Though issues and contexts are different, there remain many common themes that would benefit from greater sharing and joint work, all the more as the polar regions are the most difficult and remote places in the world for sustained data collection, thereby most expensive to finance. As new technology using satellites, robotics and artificial intelligence will be needed,cost sharing and mutual use would be advantageous. Ocean-climate issues or sea-ice interactions across the two poles call for joint research effort. Economic opportunities arising in both poles would best be accompanied by common capacity building and monitoring protocols. These require significant investment, international collaboration, and innovative partnerships, and greater opportunities must be made available to coordinate Arctic and Antarctic scientific efforts for the sake of efficiency and effectiveness as well as for joint assessment and projections.
- Giving polar issues a voice, thanks to influential sherpas
The scientific community needs efficient channels and outreach to present and alert stakeholders. Scientists hold the messages, but they need to make them heard far beyond polar regions. Leaders and messengers are urged to continue to give a voice to science and forcefully bring findings and knowledge to wider audiences, sharing stories and emotions as much as facts: mainstreaming polar issues in international conferences focusing on ocean or climate as well as concerning low-lying islands or desert countries; mobilizing other media, advocates and influencers together with scientists to make visible the roles of the polar regions and the way they are changing.
The polar regions as we knew them are not the same today and will not be the same tomorrow. Some of the future change is inevitable, locked in by past and current emissions, but we retain the possibility to halt some of the adverse impacts, adapt to the change and preserve key functions of the ecosystems, even if the window to act is quickly closing. The most recent, indisputable scientific evidence not only defines the state of the environment and possible future courses, but also provides a roadmap of causation that underpins discerning the actions needed to start reversing the effects of decades of greenhouse gas emissions. Alongside HSH Prince Albert II of Monaco, whose long-lasting leadership on polar issues is internationally recognised, the partners of the Polar Initiative and the participants of the Symposium call for a greater protection of Arctic and Antarctic regions and for shedding a continuous light on the benefit they represent for the Planet and Humanity.
Partners of the Polar Initiative:
Since 2006, the Prince Albert II of Monaco Foundation (PA2F) has been working to protect the environment and promote sustainable development. Active at an international level, the Foundation focuses its actions on three main areas: limiting the effects of climate change and promoting renewable energies, preserving biodiversity, managing water resources and combating desertification. The Foundation works in three main geographical areas: the Mediterranean Basin, the Polar Regions and the Least Developed Countries. In 15 years, the PA2F has supported more than 700 projects, for almost 90 million euros.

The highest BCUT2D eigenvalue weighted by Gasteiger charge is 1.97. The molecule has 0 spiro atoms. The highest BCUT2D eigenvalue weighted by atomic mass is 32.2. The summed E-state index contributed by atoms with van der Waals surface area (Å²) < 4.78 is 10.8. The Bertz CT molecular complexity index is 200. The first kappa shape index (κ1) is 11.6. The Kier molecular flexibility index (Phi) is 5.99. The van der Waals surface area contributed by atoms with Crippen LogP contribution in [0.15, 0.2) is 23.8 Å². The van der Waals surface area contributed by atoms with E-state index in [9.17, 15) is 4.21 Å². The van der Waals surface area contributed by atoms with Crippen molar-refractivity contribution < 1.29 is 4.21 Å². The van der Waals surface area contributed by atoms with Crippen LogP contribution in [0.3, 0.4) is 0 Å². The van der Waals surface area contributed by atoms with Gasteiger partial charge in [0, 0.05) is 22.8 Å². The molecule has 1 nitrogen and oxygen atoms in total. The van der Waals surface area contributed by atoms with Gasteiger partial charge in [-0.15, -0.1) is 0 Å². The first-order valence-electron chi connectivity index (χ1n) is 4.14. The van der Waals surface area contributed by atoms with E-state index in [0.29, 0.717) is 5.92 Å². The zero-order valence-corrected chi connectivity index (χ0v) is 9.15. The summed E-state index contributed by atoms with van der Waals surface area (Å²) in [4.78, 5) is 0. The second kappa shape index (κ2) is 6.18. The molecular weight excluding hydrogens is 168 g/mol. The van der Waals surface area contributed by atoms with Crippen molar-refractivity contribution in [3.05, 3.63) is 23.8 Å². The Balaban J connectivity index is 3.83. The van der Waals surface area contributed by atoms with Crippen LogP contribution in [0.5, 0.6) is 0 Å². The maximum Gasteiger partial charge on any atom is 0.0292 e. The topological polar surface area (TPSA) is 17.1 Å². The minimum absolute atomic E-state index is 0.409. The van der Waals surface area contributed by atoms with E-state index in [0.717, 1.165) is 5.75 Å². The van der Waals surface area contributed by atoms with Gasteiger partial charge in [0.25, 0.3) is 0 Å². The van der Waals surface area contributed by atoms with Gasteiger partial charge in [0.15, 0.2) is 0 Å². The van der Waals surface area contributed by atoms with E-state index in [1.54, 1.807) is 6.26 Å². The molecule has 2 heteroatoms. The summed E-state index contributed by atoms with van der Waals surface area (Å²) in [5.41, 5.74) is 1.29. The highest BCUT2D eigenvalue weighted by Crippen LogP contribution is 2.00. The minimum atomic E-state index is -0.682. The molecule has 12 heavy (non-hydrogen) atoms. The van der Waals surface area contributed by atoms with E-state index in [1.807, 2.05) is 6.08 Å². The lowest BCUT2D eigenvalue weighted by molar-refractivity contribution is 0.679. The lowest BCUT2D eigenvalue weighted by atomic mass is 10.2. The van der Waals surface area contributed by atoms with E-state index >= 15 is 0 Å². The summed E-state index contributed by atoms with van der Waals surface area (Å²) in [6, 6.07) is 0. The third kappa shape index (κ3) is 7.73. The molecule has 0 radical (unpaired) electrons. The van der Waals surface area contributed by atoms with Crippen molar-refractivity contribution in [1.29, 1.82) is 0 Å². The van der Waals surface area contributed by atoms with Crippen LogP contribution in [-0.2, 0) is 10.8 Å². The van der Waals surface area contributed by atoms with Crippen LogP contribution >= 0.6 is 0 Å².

The International Arctic Science Committee (IASC) is a non-governmental, international scientific organization that encourages and facilitates cooperation in all aspects of Arctic research, in all countries engaged in Arctic research and in all areas of the Arctic region. Overall, IASC promotes and supports leading-edge interdisciplinary research in order to foster a greater scientific understanding of the Arctic region and its role in the Earth system. Currently, 24 countries are represented.
The Scientific Committee on Antarctic Research (SCAR) is responsible for establishing, through scientific research and international cooperation, a broad understanding of the nature of Antarctica, the role of Antarctica in the Earth system and the effects of global change on Antarctica. The first SCAR meeting was held in The Hague from 3 to 6 February 1958. SCAR also provides objective and independent scientific advice to the Antarctic Treaty Consultative Meetings (ATCMs) and other organizations such as the IPCC.
In collaboration with:
The Oceanographic Institute, Prince Albert I of Monaco Foundation was founded by Prince Albert I, a passionate and visionary seafarer. Recognised as serving the public interest by French presidential decree on 16 May 1906, the Foundation has been working for the Ocean for more than a century. To promote the knowledge, love and protection of the Ocean, it brings together people from the world of politics, science, economics and associations and the general public. Managed by a Board of Directors assisted by a Scientific Council, it carries out its mission of environmental outreach via its two facilities, its international influence and the support of its partners.